7 a.m. to 9 p.m. Tuesday at West Islip High School.
The district proposes a $122,946,823 budget for 2018-19, a 1.5 percent increase over the current $121,129,702. The tax levy would increase 3.13 percent from $80,996,142 to $83,529,684.
This increase is equal to the district’s 3.13 percent tax-cap limit, so a simple majority vote will be required to approve the budget.
School taxes on the average single-family home would be $8,426, a 3.13 percent increase from $8,170.
Teacher salaries are currently in negotiations and were unavailable.
The district is eliminating four teaching positions.
Incumbent Steve Gellar and challengers Richard Antoniello and Catherine Artusa are running for two at-large seats. Incumbent Michael Zotto is not seeking reelection.
Terms are three years.
BACKGROUND: Antoniello, 46, has lived in the district for 11 years. He is a history teacher in the Plainview-Old Bethpage district where his wife is also a teacher in special education. He graduated with a bachelor’s degree in history education from the University of Delaware, and holds a master’s in history from LIU Post. He is a member of the Long Island Council for Social Studies and the Long Island Interfaith Community. He is a member of the West Islip PTA. He has a daughter in the third grade in the local schools.
ISSUES: The most important issue facing West Islip Schools is making sure all students are safe and secure, he said. Secondly, West Islip Schools must continue to provide a first-rate education, while respecting homeowners and the tax burden they face in a general environment of declining enrollment, he said. Lastly, he added, the district must continue to be mindful of small class size. “These issues represent part of a vision of education in West Islip that build on its excellent tradition of diverse programs that prepare all students for success,” he said.
BACKGROUND: Gellar, 51, has lived in the district for 21 years. He is an engineer and holds bachelor’s and a master’s degrees from Polytechnic University. He currently serves as president of the Board of Education, president of R.E.F.I.T. (Reform Educational Financial Inequities Today), a multidistrict advocacy group, and secretary/treasurer of the Nassau-Suffolk School Boards Association. He is past president of the Manetuck Elementary school PTA and is a coach of West Islip Little League and Youth Basketball. He has two children, one who graduated from the local schools and a son who is a senior at the high school. He has served on the board since 2006.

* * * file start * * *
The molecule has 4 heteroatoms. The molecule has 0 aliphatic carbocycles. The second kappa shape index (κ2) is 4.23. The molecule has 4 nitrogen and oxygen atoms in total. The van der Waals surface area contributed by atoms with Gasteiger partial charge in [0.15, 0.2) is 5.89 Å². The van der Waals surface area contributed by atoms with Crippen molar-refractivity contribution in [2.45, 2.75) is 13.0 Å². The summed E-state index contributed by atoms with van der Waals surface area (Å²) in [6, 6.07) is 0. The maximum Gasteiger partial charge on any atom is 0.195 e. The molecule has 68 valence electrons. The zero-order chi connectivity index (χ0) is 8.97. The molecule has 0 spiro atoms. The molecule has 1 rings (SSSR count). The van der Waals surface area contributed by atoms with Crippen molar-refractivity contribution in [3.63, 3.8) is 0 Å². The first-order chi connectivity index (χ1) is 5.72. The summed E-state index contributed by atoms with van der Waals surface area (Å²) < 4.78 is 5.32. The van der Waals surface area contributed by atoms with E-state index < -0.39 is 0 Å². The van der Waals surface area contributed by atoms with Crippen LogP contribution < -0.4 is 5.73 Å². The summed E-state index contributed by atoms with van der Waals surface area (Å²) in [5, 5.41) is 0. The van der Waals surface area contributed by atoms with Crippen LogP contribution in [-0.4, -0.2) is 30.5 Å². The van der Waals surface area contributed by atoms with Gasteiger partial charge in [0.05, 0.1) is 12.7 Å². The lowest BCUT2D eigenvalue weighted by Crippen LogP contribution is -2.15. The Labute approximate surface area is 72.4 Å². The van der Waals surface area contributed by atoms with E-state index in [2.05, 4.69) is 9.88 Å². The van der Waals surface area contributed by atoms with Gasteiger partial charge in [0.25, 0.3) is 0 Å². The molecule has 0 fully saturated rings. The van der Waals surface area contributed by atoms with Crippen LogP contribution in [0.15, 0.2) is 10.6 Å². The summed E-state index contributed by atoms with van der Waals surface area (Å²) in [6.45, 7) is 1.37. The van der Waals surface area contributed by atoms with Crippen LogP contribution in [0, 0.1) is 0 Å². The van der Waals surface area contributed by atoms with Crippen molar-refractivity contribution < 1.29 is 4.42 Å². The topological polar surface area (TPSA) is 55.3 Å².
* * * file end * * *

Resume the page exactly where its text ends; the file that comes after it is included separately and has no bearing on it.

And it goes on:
ISSUES: The most important issue facing the district is providing a sound education while minimizing the tax burden on residents, he said. “This is heightened by the societal changes that have dictated a shift in our approach as a school district and a community,” he said. The district has taken proactive measures to address safety and security for students while also addressing the mental health needs of students. “Funding these measures, and incorporating them quickly but with sensitivity is a major concern,” he said.
BACKGROUND: Artusa, 43, has lived in the district for 20 years. She has an associate degree in business from Briarcliffe Business College and has an associate degree in marketing and business from the Fashion Institute of Technology and a bachelor’s degree in fashion merchandising and business management from FIT. She has two children in the district. She is a member of the Bayview PTA and the Beach Street PTA.
ISSUES: The most important issue facing the district, she said, is ensuring the lowest tax rate possible for residents while still improving schools and striving for the best education for students. Artusa said she would work to maintain class sizes and enhance programs at the elementary level. At the high school level, she would emphasize the need to retain programs and enhance college-readiness offerings while remaining within budget. “Since my daughters entered the school system I have seen our school’s grounds deteriorate over time. As a result, I will advocate to improve our grounds and enhance security measures to ensure a safe environment,” she said, adding that safety and security of teachers and students is crucial. She said she has the utmost respect for the district’s teachers and “we want to see the best possible overall scenario for our school district, to know we are in the best spot we can be — financially and academically.”